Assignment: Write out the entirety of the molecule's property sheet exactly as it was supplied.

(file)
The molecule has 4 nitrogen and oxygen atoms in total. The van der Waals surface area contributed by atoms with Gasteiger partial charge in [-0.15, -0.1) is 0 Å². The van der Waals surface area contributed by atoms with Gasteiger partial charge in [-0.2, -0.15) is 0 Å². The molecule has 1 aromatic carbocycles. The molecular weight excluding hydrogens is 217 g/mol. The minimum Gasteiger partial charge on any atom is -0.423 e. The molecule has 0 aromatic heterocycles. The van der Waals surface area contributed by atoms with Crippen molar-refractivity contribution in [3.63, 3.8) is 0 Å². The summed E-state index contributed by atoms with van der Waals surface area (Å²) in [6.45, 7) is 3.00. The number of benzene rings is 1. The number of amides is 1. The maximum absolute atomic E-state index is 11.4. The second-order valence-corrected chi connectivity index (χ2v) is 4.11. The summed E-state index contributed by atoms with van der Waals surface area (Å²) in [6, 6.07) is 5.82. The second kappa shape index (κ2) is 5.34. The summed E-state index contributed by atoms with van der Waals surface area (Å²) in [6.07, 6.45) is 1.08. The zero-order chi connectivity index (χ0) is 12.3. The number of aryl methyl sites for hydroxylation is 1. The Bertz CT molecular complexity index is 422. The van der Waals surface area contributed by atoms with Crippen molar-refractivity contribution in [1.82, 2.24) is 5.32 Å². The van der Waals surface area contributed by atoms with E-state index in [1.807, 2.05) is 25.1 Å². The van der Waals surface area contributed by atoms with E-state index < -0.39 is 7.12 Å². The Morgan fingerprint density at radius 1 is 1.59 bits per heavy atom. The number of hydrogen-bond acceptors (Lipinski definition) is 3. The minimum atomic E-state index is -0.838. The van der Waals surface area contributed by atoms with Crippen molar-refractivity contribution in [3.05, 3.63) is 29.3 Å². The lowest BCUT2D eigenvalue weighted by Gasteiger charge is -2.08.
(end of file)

The molecule has 4 nitrogen and oxygen atoms in total. The van der Waals surface area contributed by atoms with Gasteiger partial charge in [-0.15, -0.1) is 0 Å². The van der Waals surface area contributed by atoms with Gasteiger partial charge in [-0.2, -0.15) is 0 Å². The molecule has 1 aromatic carbocycles. The molecular weight excluding hydrogens is 217 g/mol. The minimum Gasteiger partial charge on any atom is -0.423 e. The molecule has 0 aromatic heterocycles. The van der Waals surface area contributed by atoms with Crippen molar-refractivity contribution in [3.63, 3.8) is 0 Å². The summed E-state index contributed by atoms with van der Waals surface area (Å²) in [6.45, 7) is 3.00. The number of benzene rings is 1. The number of amides is 1. The maximum absolute atomic E-state index is 11.4. The second-order valence-corrected chi connectivity index (χ2v) is 4.11. The summed E-state index contributed by atoms with van der Waals surface area (Å²) in [6, 6.07) is 5.82. The second kappa shape index (κ2) is 5.34. The summed E-state index contributed by atoms with van der Waals surface area (Å²) in [6.07, 6.45) is 1.08. The zero-order chi connectivity index (χ0) is 12.3. The number of aryl methyl sites for hydroxylation is 1. The Bertz CT molecular complexity index is 422. The van der Waals surface area contributed by atoms with Crippen molar-refractivity contribution in [1.82, 2.24) is 5.32 Å². The van der Waals surface area contributed by atoms with E-state index in [1.807, 2.05) is 25.1 Å². The van der Waals surface area contributed by atoms with E-state index < -0.39 is 7.12 Å². The Morgan fingerprint density at radius 1 is 1.59 bits per heavy atom. The number of hydrogen-bond acceptors (Lipinski definition) is 3. The minimum atomic E-state index is -0.838. The van der Waals surface area contributed by atoms with Crippen molar-refractivity contribution in [3.05, 3.63) is 29.3 Å². The lowest BCUT2D eigenvalue weighted by Gasteiger charge is -2.08.